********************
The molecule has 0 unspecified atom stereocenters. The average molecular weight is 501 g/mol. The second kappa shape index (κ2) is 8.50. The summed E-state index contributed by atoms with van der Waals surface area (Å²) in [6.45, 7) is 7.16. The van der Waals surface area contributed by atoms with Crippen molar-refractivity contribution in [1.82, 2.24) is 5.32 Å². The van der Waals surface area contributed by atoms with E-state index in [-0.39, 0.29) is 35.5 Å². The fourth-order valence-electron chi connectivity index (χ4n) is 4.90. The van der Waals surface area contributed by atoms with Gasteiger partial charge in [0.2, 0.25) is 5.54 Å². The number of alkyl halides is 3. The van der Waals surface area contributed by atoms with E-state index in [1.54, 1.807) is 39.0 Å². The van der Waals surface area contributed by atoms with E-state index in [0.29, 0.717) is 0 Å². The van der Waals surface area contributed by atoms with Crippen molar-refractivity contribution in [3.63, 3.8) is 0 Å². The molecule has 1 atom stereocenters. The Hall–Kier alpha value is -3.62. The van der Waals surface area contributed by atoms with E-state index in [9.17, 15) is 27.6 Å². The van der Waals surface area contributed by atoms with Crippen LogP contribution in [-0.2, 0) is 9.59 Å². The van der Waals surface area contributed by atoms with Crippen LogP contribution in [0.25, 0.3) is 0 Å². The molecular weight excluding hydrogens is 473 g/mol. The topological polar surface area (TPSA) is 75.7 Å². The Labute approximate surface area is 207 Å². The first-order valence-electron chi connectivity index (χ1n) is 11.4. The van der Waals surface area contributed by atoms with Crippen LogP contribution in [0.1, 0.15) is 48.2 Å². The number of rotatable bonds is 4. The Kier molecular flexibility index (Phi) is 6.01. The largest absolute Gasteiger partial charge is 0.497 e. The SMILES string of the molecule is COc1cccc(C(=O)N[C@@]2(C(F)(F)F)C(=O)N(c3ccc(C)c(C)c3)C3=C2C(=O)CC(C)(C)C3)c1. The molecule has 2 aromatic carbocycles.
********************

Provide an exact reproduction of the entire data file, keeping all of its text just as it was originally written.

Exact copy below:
The molecule has 0 unspecified atom stereocenters. The average molecular weight is 501 g/mol. The second kappa shape index (κ2) is 8.50. The summed E-state index contributed by atoms with van der Waals surface area (Å²) in [6.45, 7) is 7.16. The van der Waals surface area contributed by atoms with Crippen molar-refractivity contribution in [1.82, 2.24) is 5.32 Å². The van der Waals surface area contributed by atoms with E-state index in [-0.39, 0.29) is 35.5 Å². The fourth-order valence-electron chi connectivity index (χ4n) is 4.90. The van der Waals surface area contributed by atoms with Gasteiger partial charge in [0.2, 0.25) is 5.54 Å². The number of alkyl halides is 3. The van der Waals surface area contributed by atoms with E-state index in [1.54, 1.807) is 39.0 Å². The van der Waals surface area contributed by atoms with E-state index in [0.29, 0.717) is 0 Å². The van der Waals surface area contributed by atoms with Crippen molar-refractivity contribution in [3.63, 3.8) is 0 Å². The molecule has 1 atom stereocenters. The Hall–Kier alpha value is -3.62. The van der Waals surface area contributed by atoms with E-state index in [9.17, 15) is 27.6 Å². The van der Waals surface area contributed by atoms with Crippen LogP contribution in [-0.2, 0) is 9.59 Å². The van der Waals surface area contributed by atoms with Crippen LogP contribution in [0.25, 0.3) is 0 Å². The molecular weight excluding hydrogens is 473 g/mol. The topological polar surface area (TPSA) is 75.7 Å². The Labute approximate surface area is 207 Å². The first-order valence-electron chi connectivity index (χ1n) is 11.4. The van der Waals surface area contributed by atoms with Crippen LogP contribution in [0.1, 0.15) is 48.2 Å². The number of rotatable bonds is 4. The Kier molecular flexibility index (Phi) is 6.01. The largest absolute Gasteiger partial charge is 0.497 e. The SMILES string of the molecule is COc1cccc(C(=O)N[C@@]2(C(F)(F)F)C(=O)N(c3ccc(C)c(C)c3)C3=C2C(=O)CC(C)(C)C3)c1. The molecule has 2 aromatic carbocycles.